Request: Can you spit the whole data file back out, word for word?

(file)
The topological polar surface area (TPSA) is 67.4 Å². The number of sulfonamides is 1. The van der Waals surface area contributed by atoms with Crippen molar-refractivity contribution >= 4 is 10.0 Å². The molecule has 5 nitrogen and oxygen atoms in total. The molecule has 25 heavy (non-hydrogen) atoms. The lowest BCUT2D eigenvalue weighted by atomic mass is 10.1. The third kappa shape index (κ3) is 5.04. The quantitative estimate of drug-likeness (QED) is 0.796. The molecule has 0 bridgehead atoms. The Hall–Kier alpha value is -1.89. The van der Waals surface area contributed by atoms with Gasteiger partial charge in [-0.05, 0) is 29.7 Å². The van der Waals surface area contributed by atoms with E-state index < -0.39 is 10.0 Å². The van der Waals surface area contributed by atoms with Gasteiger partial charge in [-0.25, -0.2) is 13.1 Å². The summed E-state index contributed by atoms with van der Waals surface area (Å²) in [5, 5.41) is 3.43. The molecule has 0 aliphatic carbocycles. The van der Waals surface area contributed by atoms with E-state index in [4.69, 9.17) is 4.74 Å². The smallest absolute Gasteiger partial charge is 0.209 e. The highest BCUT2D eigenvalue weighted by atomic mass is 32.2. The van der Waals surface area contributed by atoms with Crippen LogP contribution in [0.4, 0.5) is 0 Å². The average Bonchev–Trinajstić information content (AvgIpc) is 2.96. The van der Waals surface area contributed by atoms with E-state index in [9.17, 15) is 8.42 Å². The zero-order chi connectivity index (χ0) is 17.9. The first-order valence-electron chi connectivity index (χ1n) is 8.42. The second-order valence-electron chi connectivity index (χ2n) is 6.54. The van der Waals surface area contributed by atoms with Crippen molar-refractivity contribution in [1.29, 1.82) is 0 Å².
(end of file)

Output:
The topological polar surface area (TPSA) is 67.4 Å². The number of sulfonamides is 1. The van der Waals surface area contributed by atoms with Crippen molar-refractivity contribution >= 4 is 10.0 Å². The molecule has 5 nitrogen and oxygen atoms in total. The molecule has 25 heavy (non-hydrogen) atoms. The lowest BCUT2D eigenvalue weighted by atomic mass is 10.1. The third kappa shape index (κ3) is 5.04. The quantitative estimate of drug-likeness (QED) is 0.796. The molecule has 0 bridgehead atoms. The Hall–Kier alpha value is -1.89. The van der Waals surface area contributed by atoms with Gasteiger partial charge in [-0.05, 0) is 29.7 Å². The van der Waals surface area contributed by atoms with E-state index < -0.39 is 10.0 Å². The van der Waals surface area contributed by atoms with Gasteiger partial charge in [-0.25, -0.2) is 13.1 Å². The summed E-state index contributed by atoms with van der Waals surface area (Å²) in [5, 5.41) is 3.43. The molecule has 0 aliphatic carbocycles. The van der Waals surface area contributed by atoms with E-state index in [4.69, 9.17) is 4.74 Å². The smallest absolute Gasteiger partial charge is 0.209 e. The highest BCUT2D eigenvalue weighted by atomic mass is 32.2. The van der Waals surface area contributed by atoms with Crippen LogP contribution in [0.4, 0.5) is 0 Å². The average Bonchev–Trinajstić information content (AvgIpc) is 2.96. The van der Waals surface area contributed by atoms with E-state index in [9.17, 15) is 8.42 Å². The zero-order chi connectivity index (χ0) is 17.9. The first-order valence-electron chi connectivity index (χ1n) is 8.42. The second-order valence-electron chi connectivity index (χ2n) is 6.54. The van der Waals surface area contributed by atoms with Crippen molar-refractivity contribution in [1.29, 1.82) is 0 Å².